sudo nano /etc/opendkim/signing.table
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With content inside:

*@example.com    default._domainkey.example.com
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Then create key table:

sudo nano /etc/opendkim/key.table
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With content inside:

default._domainkey.example.com     example.com:default:/etc/opendkim/keys/example.com/default.private
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Add trusted hosts:

sudo nano /etc/opendkim/trusted.hosts
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With content inside:

127.0.0.1
localhost
*.example.com
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Create keys folder:

sudo mkdir /etc/opendkim/keys/example.com
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Then generate keys:

sudo opendkim-genkey -b 2048 -d example.com -D /etc/opendkim/keys/example.com -s default -v
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Change the private key file owner:

sudo chown opendkim:opendkim /etc/opendkim/keys/example.com/default.private
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Then restart opendkim service:

sudo service opendkim restart
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Check the key:

sudo opendkim-testkey -d example.com -s default -vvv
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Now add or update parameters in the Postfix configuration file (/etc/postfix/main.cf):

milter_default_action = accept
milter_protocol = 2
smtpd_milters = inet:localhost:8892
non_smtpd_milters = inet:localhost:8892
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Then restart Postfix:

sudo systemctl restart postfix
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DNS configuration

You need to configure some DNS records. With that configuration, email services will not treat your emails as spam.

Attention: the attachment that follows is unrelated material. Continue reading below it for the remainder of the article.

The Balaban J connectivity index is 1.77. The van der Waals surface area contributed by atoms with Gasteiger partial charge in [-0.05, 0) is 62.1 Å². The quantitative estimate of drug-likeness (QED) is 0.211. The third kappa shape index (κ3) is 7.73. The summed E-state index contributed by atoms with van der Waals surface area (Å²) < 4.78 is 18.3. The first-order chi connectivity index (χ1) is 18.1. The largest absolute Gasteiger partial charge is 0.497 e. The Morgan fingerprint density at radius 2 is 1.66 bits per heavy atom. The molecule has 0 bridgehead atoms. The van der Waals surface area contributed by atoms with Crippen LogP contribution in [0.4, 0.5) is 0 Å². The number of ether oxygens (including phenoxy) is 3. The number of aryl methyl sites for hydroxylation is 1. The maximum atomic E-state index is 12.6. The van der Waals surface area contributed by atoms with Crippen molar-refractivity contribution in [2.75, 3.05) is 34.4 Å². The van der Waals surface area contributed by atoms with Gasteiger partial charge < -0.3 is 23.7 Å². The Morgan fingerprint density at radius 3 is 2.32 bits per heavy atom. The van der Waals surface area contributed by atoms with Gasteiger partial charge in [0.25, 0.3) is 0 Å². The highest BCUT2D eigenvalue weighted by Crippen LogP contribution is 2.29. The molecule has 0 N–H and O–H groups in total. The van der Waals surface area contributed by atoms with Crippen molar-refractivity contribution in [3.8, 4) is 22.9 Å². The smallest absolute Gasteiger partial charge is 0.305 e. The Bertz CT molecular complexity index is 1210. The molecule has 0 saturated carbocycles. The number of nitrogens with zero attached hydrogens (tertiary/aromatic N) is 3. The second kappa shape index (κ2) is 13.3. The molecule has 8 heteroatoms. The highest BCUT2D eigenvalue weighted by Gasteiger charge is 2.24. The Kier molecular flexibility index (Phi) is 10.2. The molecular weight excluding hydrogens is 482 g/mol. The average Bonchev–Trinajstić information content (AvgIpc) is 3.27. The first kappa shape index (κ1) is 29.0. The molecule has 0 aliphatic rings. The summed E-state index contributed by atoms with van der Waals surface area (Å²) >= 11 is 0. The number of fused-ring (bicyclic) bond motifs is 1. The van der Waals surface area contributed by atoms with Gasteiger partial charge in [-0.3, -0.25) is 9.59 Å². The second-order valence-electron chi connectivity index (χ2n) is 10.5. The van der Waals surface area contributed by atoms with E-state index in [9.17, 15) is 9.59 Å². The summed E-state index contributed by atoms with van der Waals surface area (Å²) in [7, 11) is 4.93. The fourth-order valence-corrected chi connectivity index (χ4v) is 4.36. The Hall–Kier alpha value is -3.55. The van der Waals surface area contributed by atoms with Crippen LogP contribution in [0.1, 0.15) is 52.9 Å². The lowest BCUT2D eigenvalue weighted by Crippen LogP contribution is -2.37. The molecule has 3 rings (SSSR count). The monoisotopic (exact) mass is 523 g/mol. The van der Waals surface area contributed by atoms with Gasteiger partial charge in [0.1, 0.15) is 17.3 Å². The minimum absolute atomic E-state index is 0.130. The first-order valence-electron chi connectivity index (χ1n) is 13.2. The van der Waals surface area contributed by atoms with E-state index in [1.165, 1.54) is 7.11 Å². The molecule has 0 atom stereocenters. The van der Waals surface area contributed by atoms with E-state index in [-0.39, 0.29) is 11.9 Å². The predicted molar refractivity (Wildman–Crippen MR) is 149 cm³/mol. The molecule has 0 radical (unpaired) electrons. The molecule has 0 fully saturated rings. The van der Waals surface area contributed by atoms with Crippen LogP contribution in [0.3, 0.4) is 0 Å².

Add A record for the email.example.com:

Type: A
Name: email.example.com
Value: 1.2.3.4
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Add SPF record:

Type: TXT
Name: example.com
Value: v=spf1 mx ~all
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Add DMARC record:

Type: TXT
Name: _dmarc
Value: v=DMARC1; p=none
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Add DKIM record. Use previously generated DKIM signature (/etc/opendkim/keys/example.com/default.txt):

Type: TXT
Name: default._domainkey
Value: v=DKIM1; h=sha256; k=rsa; p=you-key-here-without-spaces
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Set PTR record (rDNS). You need to set it in your hosting provider's control panel.

Set email.example.com as a hostname and 4.3.2.1.in-addr.arpa as IP address. IP should be in reversed order.

Check if it set correctly with the command below:

host 1.2.3.4
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Email encryption

Install Certbot:

sudo apt install certbot
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Then generate keys:

sudo certbot certonly --standalone -d email.example.com
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Configure Postfix to use that keys. Add or edit parameters below in /etc/postfix/main.cf:

smtpd_tls_cert_file = /etc/letsencrypt/live/email.example.com/fullchain.pem
smtpd_tls_key_file = /etc/letsencrypt/live/email.example.com/privkey.pem
smtpd_tls_security_level=may
smtp_tls_CApath=/etc/letsencrypt/live/email.example.com
smtp_tls_security_level=may
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Then restart Postfix:

sudo service postfix restart
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Test

Send a test email with command:

echo "This is the body of the email" | mail -r test@example.com -s "This is the subject" your_email@gmail.com
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Check spam score with online services, e.g.: https://www.mail-tester.com/ (not an ad).